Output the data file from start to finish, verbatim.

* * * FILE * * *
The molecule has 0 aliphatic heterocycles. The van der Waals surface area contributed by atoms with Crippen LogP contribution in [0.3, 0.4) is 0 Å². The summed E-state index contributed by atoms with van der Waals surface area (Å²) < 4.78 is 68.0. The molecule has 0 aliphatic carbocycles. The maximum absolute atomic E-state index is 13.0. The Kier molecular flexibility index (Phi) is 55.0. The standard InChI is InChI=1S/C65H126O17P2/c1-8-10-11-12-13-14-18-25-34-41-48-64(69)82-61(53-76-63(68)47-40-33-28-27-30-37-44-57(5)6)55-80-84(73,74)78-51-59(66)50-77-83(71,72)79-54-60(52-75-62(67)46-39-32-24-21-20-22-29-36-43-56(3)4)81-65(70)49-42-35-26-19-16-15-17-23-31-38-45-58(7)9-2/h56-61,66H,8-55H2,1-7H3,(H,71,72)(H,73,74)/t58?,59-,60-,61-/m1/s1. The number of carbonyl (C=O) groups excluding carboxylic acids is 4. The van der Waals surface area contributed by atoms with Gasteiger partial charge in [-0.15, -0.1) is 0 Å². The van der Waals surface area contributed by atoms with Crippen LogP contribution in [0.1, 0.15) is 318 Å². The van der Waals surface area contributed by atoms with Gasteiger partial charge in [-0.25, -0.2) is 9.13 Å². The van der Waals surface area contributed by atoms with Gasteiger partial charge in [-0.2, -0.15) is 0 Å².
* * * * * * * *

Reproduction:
The molecule has 0 aliphatic heterocycles. The van der Waals surface area contributed by atoms with Crippen LogP contribution in [0.3, 0.4) is 0 Å². The summed E-state index contributed by atoms with van der Waals surface area (Å²) < 4.78 is 68.0. The molecule has 0 aliphatic carbocycles. The maximum absolute atomic E-state index is 13.0. The Kier molecular flexibility index (Phi) is 55.0. The standard InChI is InChI=1S/C65H126O17P2/c1-8-10-11-12-13-14-18-25-34-41-48-64(69)82-61(53-76-63(68)47-40-33-28-27-30-37-44-57(5)6)55-80-84(73,74)78-51-59(66)50-77-83(71,72)79-54-60(52-75-62(67)46-39-32-24-21-20-22-29-36-43-56(3)4)81-65(70)49-42-35-26-19-16-15-17-23-31-38-45-58(7)9-2/h56-61,66H,8-55H2,1-7H3,(H,71,72)(H,73,74)/t58?,59-,60-,61-/m1/s1. The number of carbonyl (C=O) groups excluding carboxylic acids is 4. The van der Waals surface area contributed by atoms with Gasteiger partial charge in [-0.15, -0.1) is 0 Å². The van der Waals surface area contributed by atoms with Crippen LogP contribution in [0.1, 0.15) is 318 Å². The van der Waals surface area contributed by atoms with Gasteiger partial charge in [-0.25, -0.2) is 9.13 Å². The van der Waals surface area contributed by atoms with Gasteiger partial charge in [-0.2, -0.15) is 0 Å².